a day of festivity or recreation when no work is done
My best childhood holiday memories surround the 4th of July in Brentwood, a suburb of Pittsburgh, where I lived from about age 7 until 14.
Festivities began early with families gathering their lawn chairs and coolers and laying claim to "their" favorite spots along the route. No one in my family would ever miss the parade, even my father, who traditionally missed just about every family event.
To say that this parade was and still is epic is quite the understatement. Even today, over 40,000 people show up to enjoy it. That is a lot of people converging on a town with a population of under 10,000.
Children started decorating their bikes weeks in advance, and spent the time before the parade reached their areas riding up and down the route. And some chose to be in the parade, riding the whole thing. Of course, there were street vendors and clowns and a gazillion marching bands and fire trucks--lots of fire trucks. Oh, the magic of it all.
the next generation of cousins at the Brentwood parade in 1990
back row: Kelly, Ryan, Michael, Brandon
front row: Matthew, Rachael, Justin, Greg
After the parade, my parents made their way back home to get the picnic going, but we kids headed to the park for the races. It seems strange to me now that our parents did not join us at the park festivities, but at the time it was our normal.
The park was within walking distance of our house, so we went there frequently to play ball, swim, or just hang out. My parents would purchase pool tags for us each summer (metal tags with numbers on them that had to be sewn to our bathing suits to allow us entrance to the pool). Because of its proximity, the park just seemed to be an extension of our neighborhood.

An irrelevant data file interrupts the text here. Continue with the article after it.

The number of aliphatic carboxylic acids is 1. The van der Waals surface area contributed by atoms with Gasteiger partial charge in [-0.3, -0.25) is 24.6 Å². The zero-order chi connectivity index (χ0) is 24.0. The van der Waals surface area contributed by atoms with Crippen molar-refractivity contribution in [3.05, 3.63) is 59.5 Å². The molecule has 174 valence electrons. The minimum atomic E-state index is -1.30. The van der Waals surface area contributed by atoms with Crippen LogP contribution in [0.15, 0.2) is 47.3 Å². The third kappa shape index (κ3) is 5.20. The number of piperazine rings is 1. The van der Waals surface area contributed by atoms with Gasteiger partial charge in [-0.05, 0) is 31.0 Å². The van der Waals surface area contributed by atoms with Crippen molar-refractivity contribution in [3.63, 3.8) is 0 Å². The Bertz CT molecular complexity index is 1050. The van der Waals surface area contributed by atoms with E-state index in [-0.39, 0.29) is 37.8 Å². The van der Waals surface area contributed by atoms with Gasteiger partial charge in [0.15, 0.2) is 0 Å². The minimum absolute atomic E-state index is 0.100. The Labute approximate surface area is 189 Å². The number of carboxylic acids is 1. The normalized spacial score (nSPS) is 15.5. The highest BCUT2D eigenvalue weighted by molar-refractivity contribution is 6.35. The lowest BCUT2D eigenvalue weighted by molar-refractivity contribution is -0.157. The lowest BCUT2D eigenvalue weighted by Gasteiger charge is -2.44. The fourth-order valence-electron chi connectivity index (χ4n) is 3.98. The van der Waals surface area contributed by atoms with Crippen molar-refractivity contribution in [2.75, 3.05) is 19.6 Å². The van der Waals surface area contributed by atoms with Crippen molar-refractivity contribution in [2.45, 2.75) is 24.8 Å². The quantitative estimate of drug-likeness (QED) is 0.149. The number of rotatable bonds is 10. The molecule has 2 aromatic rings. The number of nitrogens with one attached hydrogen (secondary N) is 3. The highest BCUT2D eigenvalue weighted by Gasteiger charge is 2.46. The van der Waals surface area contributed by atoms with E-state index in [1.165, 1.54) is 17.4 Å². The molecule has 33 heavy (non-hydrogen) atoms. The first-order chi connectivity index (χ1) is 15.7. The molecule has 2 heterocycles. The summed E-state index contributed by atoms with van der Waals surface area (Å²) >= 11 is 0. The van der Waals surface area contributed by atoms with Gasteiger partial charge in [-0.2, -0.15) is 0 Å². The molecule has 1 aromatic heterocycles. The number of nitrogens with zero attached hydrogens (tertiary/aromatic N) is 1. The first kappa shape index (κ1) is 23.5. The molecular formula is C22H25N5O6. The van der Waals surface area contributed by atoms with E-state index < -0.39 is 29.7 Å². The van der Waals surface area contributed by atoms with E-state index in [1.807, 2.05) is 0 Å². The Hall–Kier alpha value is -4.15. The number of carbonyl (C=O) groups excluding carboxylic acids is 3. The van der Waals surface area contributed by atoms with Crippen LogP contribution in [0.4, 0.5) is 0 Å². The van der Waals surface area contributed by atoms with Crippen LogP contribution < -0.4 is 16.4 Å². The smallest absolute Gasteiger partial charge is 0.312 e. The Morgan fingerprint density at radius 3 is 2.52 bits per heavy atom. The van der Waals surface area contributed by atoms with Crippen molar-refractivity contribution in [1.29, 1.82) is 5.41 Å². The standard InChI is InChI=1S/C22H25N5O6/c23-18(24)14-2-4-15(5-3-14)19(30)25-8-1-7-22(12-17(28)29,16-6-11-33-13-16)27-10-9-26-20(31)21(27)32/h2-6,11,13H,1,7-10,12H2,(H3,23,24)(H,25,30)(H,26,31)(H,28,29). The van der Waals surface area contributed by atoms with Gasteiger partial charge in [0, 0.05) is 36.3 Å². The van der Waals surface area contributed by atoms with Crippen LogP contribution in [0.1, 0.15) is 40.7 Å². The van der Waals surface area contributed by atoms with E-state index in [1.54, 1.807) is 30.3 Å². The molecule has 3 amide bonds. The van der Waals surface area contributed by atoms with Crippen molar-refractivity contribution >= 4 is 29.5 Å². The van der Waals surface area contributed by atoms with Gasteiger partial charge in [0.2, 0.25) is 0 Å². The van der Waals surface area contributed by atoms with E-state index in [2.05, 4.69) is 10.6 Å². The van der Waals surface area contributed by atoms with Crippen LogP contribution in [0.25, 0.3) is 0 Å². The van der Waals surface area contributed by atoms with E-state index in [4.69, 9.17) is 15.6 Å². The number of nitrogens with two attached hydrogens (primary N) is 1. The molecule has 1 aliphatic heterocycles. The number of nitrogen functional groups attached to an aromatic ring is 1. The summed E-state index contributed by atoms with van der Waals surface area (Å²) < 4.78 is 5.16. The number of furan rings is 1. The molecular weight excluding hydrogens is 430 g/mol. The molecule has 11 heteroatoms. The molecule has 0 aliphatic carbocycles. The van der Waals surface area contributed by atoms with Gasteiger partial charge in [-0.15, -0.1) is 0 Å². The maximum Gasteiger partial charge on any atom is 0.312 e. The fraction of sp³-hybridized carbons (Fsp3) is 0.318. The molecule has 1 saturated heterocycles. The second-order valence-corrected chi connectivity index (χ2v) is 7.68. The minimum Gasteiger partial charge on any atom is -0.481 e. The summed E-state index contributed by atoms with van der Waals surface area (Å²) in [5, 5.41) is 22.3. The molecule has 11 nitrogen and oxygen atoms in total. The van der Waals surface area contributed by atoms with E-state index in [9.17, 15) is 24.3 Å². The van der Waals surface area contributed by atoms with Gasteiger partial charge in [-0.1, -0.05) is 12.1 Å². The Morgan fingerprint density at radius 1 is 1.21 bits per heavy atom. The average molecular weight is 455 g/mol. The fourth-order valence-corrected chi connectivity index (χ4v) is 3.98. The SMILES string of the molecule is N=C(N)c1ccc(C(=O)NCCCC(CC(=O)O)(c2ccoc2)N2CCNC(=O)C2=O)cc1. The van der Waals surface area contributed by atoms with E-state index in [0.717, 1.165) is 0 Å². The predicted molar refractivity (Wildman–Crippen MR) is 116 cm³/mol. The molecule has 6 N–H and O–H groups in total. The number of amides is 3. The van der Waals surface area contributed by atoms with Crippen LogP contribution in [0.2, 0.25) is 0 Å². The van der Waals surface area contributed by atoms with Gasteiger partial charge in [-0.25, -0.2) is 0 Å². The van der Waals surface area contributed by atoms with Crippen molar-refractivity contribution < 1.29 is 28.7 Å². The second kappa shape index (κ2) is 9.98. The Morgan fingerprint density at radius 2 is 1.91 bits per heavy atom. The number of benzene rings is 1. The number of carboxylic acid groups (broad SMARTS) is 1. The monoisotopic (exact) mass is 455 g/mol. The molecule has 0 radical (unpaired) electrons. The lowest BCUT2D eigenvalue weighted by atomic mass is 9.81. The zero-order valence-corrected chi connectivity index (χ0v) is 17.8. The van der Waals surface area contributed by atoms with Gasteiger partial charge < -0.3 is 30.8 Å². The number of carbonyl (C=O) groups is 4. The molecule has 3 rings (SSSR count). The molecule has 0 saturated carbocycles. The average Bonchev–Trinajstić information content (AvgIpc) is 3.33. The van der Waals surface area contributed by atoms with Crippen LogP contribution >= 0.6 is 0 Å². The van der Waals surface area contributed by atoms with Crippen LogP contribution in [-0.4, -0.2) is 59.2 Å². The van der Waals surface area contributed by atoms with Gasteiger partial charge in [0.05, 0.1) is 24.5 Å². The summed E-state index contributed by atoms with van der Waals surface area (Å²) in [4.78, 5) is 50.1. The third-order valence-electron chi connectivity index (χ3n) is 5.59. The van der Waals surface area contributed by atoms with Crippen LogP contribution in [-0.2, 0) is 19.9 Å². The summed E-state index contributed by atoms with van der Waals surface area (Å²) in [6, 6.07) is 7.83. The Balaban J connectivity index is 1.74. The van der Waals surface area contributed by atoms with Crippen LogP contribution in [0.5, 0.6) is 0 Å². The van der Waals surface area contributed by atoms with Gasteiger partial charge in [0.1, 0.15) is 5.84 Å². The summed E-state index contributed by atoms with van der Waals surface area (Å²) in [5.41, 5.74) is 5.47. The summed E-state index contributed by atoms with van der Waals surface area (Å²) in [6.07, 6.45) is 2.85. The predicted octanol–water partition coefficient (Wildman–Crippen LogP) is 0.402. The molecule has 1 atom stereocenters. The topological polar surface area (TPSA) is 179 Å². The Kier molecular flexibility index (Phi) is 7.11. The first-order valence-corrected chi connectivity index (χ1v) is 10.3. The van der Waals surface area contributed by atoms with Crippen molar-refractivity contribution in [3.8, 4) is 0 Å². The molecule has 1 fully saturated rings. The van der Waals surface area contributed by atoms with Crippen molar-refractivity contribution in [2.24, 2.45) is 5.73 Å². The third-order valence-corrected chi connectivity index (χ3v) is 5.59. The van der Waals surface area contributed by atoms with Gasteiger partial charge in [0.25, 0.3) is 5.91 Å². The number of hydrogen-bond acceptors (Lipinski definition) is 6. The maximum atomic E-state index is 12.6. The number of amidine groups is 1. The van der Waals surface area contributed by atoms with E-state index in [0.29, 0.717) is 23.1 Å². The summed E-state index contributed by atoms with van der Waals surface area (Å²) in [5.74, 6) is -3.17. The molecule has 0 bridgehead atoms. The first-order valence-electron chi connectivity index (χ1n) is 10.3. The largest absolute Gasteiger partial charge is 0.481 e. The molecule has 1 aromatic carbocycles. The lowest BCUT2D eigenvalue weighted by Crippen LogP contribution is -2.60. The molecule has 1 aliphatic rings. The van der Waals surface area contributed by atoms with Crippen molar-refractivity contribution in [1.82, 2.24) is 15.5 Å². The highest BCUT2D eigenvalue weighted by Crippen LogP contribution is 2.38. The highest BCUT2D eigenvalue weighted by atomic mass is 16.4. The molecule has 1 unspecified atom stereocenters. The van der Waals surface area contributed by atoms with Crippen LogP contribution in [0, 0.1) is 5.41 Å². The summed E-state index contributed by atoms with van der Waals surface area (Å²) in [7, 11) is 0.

Anyway, there were all kinds of races held at the pool and in the stadium on the 4th of July, but the one that I remember so vividly was the slow bicycle race. The winner, of course, was the last one over the finish line. So many kids fell off their bikes while inching across the field. The suspense was palpable.
The races were not the only reason to make our way to the park after the parade. Every child in the town was give tickets that could be redeemed for items at the pool snack bar like Jaw Breakers, Boston Baked Beans, snow cones, and frozen Zero bars. We would not have missed out on that for anything!
Back at home there were hotdogs and black potatoes (potatoes cooked right on the coals) and sparklers. We always had sparklers.
The night concluded with the fireworks in the stadium; and once again, everyone in the family went. Oh, how I love fireworks--the louder, the better! My dad parked in his special spot, away from the crowds, which allowed us to zip home as soon as the grand finale was over.
The 4th of July was about as close to perfect as a day could get.
Who knew how that would change to the complete opposite so many years later?
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